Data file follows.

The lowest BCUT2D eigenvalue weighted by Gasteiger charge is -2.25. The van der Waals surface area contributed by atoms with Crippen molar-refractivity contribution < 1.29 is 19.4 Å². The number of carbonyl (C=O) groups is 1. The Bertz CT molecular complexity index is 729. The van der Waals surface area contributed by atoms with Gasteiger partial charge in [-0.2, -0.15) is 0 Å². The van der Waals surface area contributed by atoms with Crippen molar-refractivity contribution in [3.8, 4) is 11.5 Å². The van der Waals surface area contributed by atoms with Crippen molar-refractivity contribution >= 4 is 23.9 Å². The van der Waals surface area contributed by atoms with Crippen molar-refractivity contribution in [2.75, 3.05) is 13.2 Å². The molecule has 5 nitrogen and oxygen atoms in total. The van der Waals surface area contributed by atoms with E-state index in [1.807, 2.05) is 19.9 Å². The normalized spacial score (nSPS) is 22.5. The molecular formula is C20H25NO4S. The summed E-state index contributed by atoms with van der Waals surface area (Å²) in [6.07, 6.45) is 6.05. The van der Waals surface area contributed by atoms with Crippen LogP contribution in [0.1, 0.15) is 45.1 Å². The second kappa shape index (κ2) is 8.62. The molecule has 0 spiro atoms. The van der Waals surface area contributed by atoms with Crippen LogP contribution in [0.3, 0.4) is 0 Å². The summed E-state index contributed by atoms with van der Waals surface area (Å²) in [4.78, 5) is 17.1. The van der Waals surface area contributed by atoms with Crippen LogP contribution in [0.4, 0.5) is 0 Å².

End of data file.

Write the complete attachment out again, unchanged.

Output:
The lowest BCUT2D eigenvalue weighted by Gasteiger charge is -2.25. The van der Waals surface area contributed by atoms with Crippen molar-refractivity contribution < 1.29 is 19.4 Å². The number of carbonyl (C=O) groups is 1. The Bertz CT molecular complexity index is 729. The van der Waals surface area contributed by atoms with Gasteiger partial charge in [-0.2, -0.15) is 0 Å². The van der Waals surface area contributed by atoms with Crippen molar-refractivity contribution in [3.8, 4) is 11.5 Å². The van der Waals surface area contributed by atoms with Crippen molar-refractivity contribution >= 4 is 23.9 Å². The van der Waals surface area contributed by atoms with Crippen molar-refractivity contribution in [2.75, 3.05) is 13.2 Å². The molecule has 5 nitrogen and oxygen atoms in total. The van der Waals surface area contributed by atoms with E-state index in [1.807, 2.05) is 19.9 Å². The normalized spacial score (nSPS) is 22.5. The molecular formula is C20H25NO4S. The summed E-state index contributed by atoms with van der Waals surface area (Å²) in [6.07, 6.45) is 6.05. The van der Waals surface area contributed by atoms with Crippen LogP contribution in [0.1, 0.15) is 45.1 Å². The second kappa shape index (κ2) is 8.62. The molecule has 0 spiro atoms. The van der Waals surface area contributed by atoms with Crippen LogP contribution in [0.3, 0.4) is 0 Å². The summed E-state index contributed by atoms with van der Waals surface area (Å²) in [4.78, 5) is 17.1. The van der Waals surface area contributed by atoms with Crippen LogP contribution in [0.4, 0.5) is 0 Å².